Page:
Alexander the Great, who would become the Conqueror of the Ancient World, was born at Pella which was the captal matedoeian, he was born 356 B.C. His father was King Phillip II and his mother was Olympias and he died 323 B.C. but before that When he was 13, Alexander became student to the great Greek philosopher Aristotle. Under Aristotle's tutorship he gained an interest in philosophy, medicine and science. However, Aristotle's concept of small city-state government would not have gone down well with the young prince who was bent on world domination. Aristotle did, however, cultivate Alexander's interest in reading and learning.At age 16 Alexander was called to Macedonia to put down a Thracian rebellion while his father was away. Distinguishing himself immediately, Alexander quelled the rebellion, stormed the rebel's stronghold and renamed it Alexandroupolis, after himself.
In 336 B.C.E. Phillip was assassinated and 20 year old Alexander took the throne of Macedonia. Within two years he had embarked on his campaign of conquest. His army of 30,000 foot soldiers and 5,000 cavalreymen was small but efficient. Along with the army he took engineers, surveyors, architects, scientists and even historians.
Alexander now pushed further south, conquering Gaza and then moving into Egypt where the people welcomed him as a deliverer from their Persian rulers. Now Alexander turned north east, moving through Palestine towards the Tigris River. In 331 B.C.E. he met the Persians for the third time. The Battle of Gaugamela saw him defeat superior odds once more. Persian King Darius was later killed by his own people. Swiftly Alexander pushed through to take the Persian Capital at Babylon. He humiliated the Persians by burning their great palace at Xerxes. Before long the entire Persian domain was under Alexander's control. He now crossed the Indus River and entered the region bordering the Persian province of Taxila. Here he met the feared Indian Monarch Porus who, with 25,000 men and 200 elephants nearly did what the entire Persian Kingdom could not. After fierce fighting, however, Alexander was once more victorious. Porus surrendered and became an ally.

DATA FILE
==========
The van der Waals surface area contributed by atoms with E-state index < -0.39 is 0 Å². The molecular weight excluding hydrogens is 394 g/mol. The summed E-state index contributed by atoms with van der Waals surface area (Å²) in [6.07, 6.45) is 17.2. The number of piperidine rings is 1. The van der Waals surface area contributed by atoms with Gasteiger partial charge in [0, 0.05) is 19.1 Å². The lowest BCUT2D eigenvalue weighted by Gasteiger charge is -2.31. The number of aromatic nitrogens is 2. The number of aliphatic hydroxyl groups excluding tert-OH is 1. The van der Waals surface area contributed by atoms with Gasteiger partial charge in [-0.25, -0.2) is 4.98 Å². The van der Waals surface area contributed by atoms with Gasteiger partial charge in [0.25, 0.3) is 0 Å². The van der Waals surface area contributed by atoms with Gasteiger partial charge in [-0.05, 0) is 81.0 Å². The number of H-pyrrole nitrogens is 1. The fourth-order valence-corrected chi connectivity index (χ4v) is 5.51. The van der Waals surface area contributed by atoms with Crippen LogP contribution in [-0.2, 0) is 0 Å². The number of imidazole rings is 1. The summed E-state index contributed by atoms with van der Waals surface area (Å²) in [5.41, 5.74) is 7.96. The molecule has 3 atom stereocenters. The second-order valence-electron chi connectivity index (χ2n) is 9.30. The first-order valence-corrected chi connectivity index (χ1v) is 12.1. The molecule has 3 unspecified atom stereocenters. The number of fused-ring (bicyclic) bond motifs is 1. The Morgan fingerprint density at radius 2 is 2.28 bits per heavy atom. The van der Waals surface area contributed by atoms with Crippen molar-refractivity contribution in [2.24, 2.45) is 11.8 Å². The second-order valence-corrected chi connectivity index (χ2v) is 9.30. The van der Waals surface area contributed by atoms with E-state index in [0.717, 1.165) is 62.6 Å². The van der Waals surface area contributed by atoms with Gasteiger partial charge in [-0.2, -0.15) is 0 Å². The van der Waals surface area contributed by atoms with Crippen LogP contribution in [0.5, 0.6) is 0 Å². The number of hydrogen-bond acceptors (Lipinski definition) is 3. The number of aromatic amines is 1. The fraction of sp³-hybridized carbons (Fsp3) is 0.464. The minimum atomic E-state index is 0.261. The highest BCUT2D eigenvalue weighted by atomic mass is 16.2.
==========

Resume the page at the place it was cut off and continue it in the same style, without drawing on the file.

In the summer of 336 B.C.E. at the ancient Macedonian capital of Aegai, Alexander's sister married her uncle Alexander. During this event Philip was assassinated by a young Macedonian noble, Pausanias. After his father's death Alexander sought the approval of the Macedonian army for his bid for kingship. The generals agreed and proclaimed him king, making Alexander the ruler of Macedon. In order to secure his throne, Alexander then killed everyone who could have a possible claim to the kingship.
Although he was the king of Macedon, Alexander did not automatically gain control of the Corinthian League. Some Greek states rejoiced at Philip's murder, and Athens wanted to rule the League. Throughout Greece independence movements arose. Immediately Alexander led his armies to Greece to stop these movements. The Greek states quickly recognized him as their leader, while Sparta still refused to join. The League gave Alexander unlimited military powers to attack Persia, a large kingdom to the east of Greece.Alexander then pushed on into Egypt. Egypt fell to Alexander without resistance, and the Egyptians hailed him as their deliverer from Persian domination. In every country, Alexander respected the local customs, religions, and citizens. In Egypt he sacrificed to the local gods and the Egyptian priesthood recognized him as pharaoh, or ruler of ancient Egypt. They hailed Alexander as a god. Alexander then worked to bring Greek culture to Egypt. In 331 B.C.E. he founded the city of Alexandria, which became a center of Greek culture and commerce.
In September 331 B.C.E. Alexander defeated the Persians at the Battle of Gaugamela. The Persian army collapsed, and again Darius fled. Instead of chasing after him, Alexander explored Babylonia, which was the region that Darius had abandoned. The land had rich farmlands, palaces, and treasures. Alexander became "King of Babylon, King of Asia, King of the Four Quarters of the World."
Alexander next set out for Persepolis, the capital of the Persian Empire. To prevent an uprising, Alexander burned Persepolis. In the spring of 330 he marched to Darius's last capital, Ecbatana (modern Hamadan). There Alexander set off in pursuit of Darius.
By the time Alexander caught up with Darius in July 330, Darius's assistants had assassinated him. Alexander ordered a royal funeral with honors for his enemy. As Darius's successor, Alexander captured the assassins and punished them according to Persian law. Alexander was now the king of Persia, and he began to wear Persian royal clothing. As elsewhere, Alexander respected the local customs
In the spring of 323 B.C.E. Alexander moved to Babylon and made plans to explore the Caspian Sea and Arabia and then to conquer northern Africa. On June 2 he fell ill, and he died eleven days later.
Alexander's empire had been a vast territory ruled by the king and his assistants. The empire fell apart at his death. The Greek culture that Alexander introduced in the East had barely developed. In time, however, the Persian and Greek cultures blended and prospered as a result of his rule.